That does not mean, however, that there is room for complacency. M&S is down on its level of concern for social/environmental issues and has a much lower profile among 15 to 24-year-olds; while women have much less positive views towards the BBC, with fewer mentioning the Beeb as trustworthy. The implication is that even among the crème de la crème, there is scope to fine-tune identities and direct a stronger focus towards certain audiences.

It is on this last point that more work clearly needs to be done. The general public is clearly not convinced that even the top companies are fully in touch with their customers. This key finding is perhaps all the more surprising given the current emphasis on loyalty cards and customer service initiatives aimed at meeting consumer needs. Perhaps this suggestion that major companies are not really in touch with their customers is born out of a sense of loss of the personal touch as big business keeps getting bigger, leaving the customer feeling alienated.

Such findings suggest that companies could be doing more to communicate more effectively with their customers, for example through direct mail or other consultation routes. It could also be an area for corporate identity management companies to address. Surely those companies which do make the effort to listen to what customers want could be stealing a march on their competitors by making that approach count in the market. Customers want to feel they are a valued part of the process and will vote with their feet if they feel their needs are not being met.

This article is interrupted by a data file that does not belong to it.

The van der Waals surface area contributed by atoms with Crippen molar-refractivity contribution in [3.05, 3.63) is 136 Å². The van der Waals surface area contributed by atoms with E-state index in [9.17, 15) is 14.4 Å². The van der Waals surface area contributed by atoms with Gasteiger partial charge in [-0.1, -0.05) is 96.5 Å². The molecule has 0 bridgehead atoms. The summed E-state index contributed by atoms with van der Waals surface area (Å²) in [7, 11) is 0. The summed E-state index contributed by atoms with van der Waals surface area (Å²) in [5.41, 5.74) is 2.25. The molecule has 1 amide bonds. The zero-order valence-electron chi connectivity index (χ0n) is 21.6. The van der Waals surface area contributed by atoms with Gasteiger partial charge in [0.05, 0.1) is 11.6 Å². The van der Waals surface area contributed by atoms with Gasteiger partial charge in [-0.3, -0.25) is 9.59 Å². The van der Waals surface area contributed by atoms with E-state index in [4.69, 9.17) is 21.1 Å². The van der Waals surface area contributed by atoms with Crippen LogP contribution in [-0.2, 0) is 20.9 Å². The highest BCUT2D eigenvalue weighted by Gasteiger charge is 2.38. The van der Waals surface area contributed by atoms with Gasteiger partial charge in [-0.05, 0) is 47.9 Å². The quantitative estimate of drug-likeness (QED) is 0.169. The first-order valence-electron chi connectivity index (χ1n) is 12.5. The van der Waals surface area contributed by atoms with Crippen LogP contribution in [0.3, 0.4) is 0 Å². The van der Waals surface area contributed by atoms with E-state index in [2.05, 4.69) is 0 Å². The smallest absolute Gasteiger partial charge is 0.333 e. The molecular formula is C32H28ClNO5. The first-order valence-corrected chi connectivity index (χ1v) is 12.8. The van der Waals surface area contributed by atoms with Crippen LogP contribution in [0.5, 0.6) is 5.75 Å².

Given this apparent lack of communication, Mintel asks: could more meaningful, closely defined straplines or mission statements be doing a better job at communicating what these major companies are all about? Our research reveals high recognition levels of company straplines for BT, BA and the AA, which suggests that consistent simple messages work best when it comes to communicating what a company stands for.

Highly prosaic straplines may be appropriate in markets such as fragrances where they can evoke the right sort of mood. However, it is questionable whether they as equally appropriate when applied to more mundane sectors, such as grocery shopping. Keeping it simple and relevant to the business at hand would appear to be essential.

It is clear that the process whereby the public ultimately judges a company is highly complex. This takes into account the sum total of consumer experience from early conditioning (for example, what their parents may have bought), what they have read, what others have told them, impressions from advertising, and so forth. It is the complex nature of consumer perception which makes effective corporate identity management a huge task which requires consummate skill and attention to detail. With corporate identity enjoying something of a renaissance at present, it is a task which companies ignore at the risk of losing sales and a positive public persona.